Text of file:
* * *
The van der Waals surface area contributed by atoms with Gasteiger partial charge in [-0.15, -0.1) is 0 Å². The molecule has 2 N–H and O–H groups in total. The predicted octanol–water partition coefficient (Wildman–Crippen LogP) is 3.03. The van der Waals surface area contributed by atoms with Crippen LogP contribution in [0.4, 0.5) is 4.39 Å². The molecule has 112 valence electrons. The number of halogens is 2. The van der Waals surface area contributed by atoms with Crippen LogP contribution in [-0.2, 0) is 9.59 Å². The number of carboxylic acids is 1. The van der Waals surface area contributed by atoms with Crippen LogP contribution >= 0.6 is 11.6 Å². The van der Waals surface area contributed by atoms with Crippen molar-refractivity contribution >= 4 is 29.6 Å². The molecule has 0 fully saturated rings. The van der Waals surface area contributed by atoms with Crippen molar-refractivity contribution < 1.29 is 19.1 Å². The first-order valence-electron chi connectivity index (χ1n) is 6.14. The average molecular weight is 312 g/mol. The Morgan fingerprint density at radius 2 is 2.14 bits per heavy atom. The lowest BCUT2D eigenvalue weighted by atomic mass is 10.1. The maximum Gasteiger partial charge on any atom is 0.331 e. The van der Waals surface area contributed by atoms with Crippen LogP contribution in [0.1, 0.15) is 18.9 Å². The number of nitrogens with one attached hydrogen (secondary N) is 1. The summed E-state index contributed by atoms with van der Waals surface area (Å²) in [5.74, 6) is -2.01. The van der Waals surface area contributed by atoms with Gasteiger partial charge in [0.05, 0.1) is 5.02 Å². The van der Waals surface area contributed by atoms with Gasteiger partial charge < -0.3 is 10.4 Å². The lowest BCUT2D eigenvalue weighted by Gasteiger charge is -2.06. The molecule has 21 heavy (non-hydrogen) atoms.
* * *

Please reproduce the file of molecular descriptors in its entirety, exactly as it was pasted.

The van der Waals surface area contributed by atoms with Gasteiger partial charge in [-0.15, -0.1) is 0 Å². The molecule has 2 N–H and O–H groups in total. The predicted octanol–water partition coefficient (Wildman–Crippen LogP) is 3.03. The van der Waals surface area contributed by atoms with Crippen LogP contribution in [0.4, 0.5) is 4.39 Å². The molecule has 112 valence electrons. The number of halogens is 2. The van der Waals surface area contributed by atoms with Crippen LogP contribution in [-0.2, 0) is 9.59 Å². The number of carboxylic acids is 1. The van der Waals surface area contributed by atoms with Crippen LogP contribution >= 0.6 is 11.6 Å². The van der Waals surface area contributed by atoms with Crippen molar-refractivity contribution >= 4 is 29.6 Å². The molecule has 0 fully saturated rings. The van der Waals surface area contributed by atoms with Crippen molar-refractivity contribution < 1.29 is 19.1 Å². The first-order valence-electron chi connectivity index (χ1n) is 6.14. The average molecular weight is 312 g/mol. The Morgan fingerprint density at radius 2 is 2.14 bits per heavy atom. The lowest BCUT2D eigenvalue weighted by atomic mass is 10.1. The maximum Gasteiger partial charge on any atom is 0.331 e. The van der Waals surface area contributed by atoms with Crippen LogP contribution in [0.1, 0.15) is 18.9 Å². The number of nitrogens with one attached hydrogen (secondary N) is 1. The summed E-state index contributed by atoms with van der Waals surface area (Å²) in [5.74, 6) is -2.01. The van der Waals surface area contributed by atoms with Gasteiger partial charge in [0.05, 0.1) is 5.02 Å². The van der Waals surface area contributed by atoms with Gasteiger partial charge < -0.3 is 10.4 Å². The lowest BCUT2D eigenvalue weighted by Gasteiger charge is -2.06. The molecule has 21 heavy (non-hydrogen) atoms.